November 29, 2021 at 9:09 p.m.
Dr. Scott Earnest, of Lodi Veterinary Care in Lodi, discussed strategies for developing a management program to keep a farm’s youngest herd members thriving and growing, laying a solid foundation for the herd’s future performance.
“I don’t have a magic bullet that makes calves healthier. It is the same fundamentals that you hear everywhere,” Earnest said. “But what I am excited about is using measurements and recordkeeping as a way to make sure that we are getting these fundamentals done every time for every calf.”
When it comes to the fundamentals of calf success, Earnest referred to Dr. Sheila McGuirk’s five Cs of calf care: colostrum, calories, cleanliness, comfort and consistency; adding that keeping records can allow benchmarks to be developed to ensure each calf is getting what they need to thrive.
“Not every farm achieves the very best of the five Cs every single day, and we know that,” Earnest said. “That is why we have challenges in the calf program, but by making them front and center in our measurements, our routine and our check-ups on our calf barn, we can really start to drive things in the right direction.”
Building a solid program starts with setting goals, Earnest said.
“You really need to have the whole calf care team involved in your goal setting, so everyone is on the same page,” Earnest said. “You want to have management expecting the same things that the calf care team is doing on the ground, and ideally, you would want to have your veterinarian and your nutritionist involved in developing those goals as well. They see a lot of different dairies and a lot of variety.”
According to Earnest, some of the common areas to set goals for might include growth, disease incidence and mortality. Areas needing focus and improvement vary from farm to farm.
“There is no one farm I work with that does everything right,” Earnest said. “There are some that are really good with calves; some farms that are really good in the parlor. Ideally you want to hear about what your neighbors are doing that outperforms what you are doing at home and try to catch up with them.”
Earnest recommended reviewing the Dairy Calf and Heifer Association Gold Standards, which he said provides information on benchmarks for all areas and phases of calf rearing.
For example, improving calf growth might be a goal. Goals for calf and heifer growth should be based on the expected size of mature cows, Earnest said.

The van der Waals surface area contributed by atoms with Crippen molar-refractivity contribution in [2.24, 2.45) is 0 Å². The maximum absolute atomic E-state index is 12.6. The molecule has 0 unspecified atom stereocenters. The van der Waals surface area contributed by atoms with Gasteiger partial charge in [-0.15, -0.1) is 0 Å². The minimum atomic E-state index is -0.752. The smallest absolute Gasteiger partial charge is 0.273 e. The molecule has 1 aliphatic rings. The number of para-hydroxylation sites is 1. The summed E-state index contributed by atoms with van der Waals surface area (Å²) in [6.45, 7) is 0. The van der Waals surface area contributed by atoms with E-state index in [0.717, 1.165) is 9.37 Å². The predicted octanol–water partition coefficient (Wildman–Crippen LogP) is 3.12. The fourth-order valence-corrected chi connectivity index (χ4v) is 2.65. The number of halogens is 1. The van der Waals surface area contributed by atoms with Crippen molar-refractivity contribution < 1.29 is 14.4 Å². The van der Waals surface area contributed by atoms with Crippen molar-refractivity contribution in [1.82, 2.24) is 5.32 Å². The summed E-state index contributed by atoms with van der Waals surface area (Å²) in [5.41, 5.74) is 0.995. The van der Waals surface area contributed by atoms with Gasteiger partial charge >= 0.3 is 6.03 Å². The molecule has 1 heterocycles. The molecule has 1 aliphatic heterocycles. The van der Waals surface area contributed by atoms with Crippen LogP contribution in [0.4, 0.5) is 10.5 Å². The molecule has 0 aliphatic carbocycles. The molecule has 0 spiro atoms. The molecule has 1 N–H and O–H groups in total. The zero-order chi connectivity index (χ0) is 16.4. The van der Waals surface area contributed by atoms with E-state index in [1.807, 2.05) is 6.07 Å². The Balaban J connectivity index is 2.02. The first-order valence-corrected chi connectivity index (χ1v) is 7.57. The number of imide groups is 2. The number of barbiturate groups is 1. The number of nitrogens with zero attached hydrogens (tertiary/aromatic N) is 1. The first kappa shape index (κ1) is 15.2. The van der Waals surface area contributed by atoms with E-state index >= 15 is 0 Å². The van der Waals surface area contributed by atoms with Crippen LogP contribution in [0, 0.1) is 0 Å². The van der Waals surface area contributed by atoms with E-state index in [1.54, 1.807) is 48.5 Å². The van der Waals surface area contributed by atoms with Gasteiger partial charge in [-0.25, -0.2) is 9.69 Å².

“In general, you should be looking at doubling weight from birth to weaning. So, if a calf is 80 pounds at birth, she should be at least 160 pounds by the time you wean her,” Earnest said.
The heifer should then be at 55% of her mature weight at breeding time and 85% of mature weight at first calving.
“The important thing is that you have realistic and obtainable goals and you revisit them to make sure you are moving in the right direction,” Earnest said. “In order to get there, I think you need to be very clear with your team how you want things done. That way people will know how to define whether they have succeeded or failed at whatever task you have put in front of them.”
Once the goals have been set and the plan has been implemented, the data needs to be followed through with ongoing dialogue among the team on performance and results.
“Let them know how you plan to communicate with them and ask them how they are going to communicate with you,” Earnest said.
Records should be reviewed on a regular basis to ensure benchmarks are being reached for all calves.
“You should probably be looking at and reviewing your records at least monthly,” Earnest said. “If you are not looking at them monthly, I would say it is too far on the back burner for a project as important as calves.”
Reviewing the records as a team is beneficial, according to Earnest, creating a dialogue for ideas and improvements.
“No matter how you want to do it, if it is with meetings, emails, Post-it notes on the wall, we need appropriate methods to talk about how things are going, what is going well and what might not be going well, and how we are going to do something different in the future to get where we want to be,” Earnest said.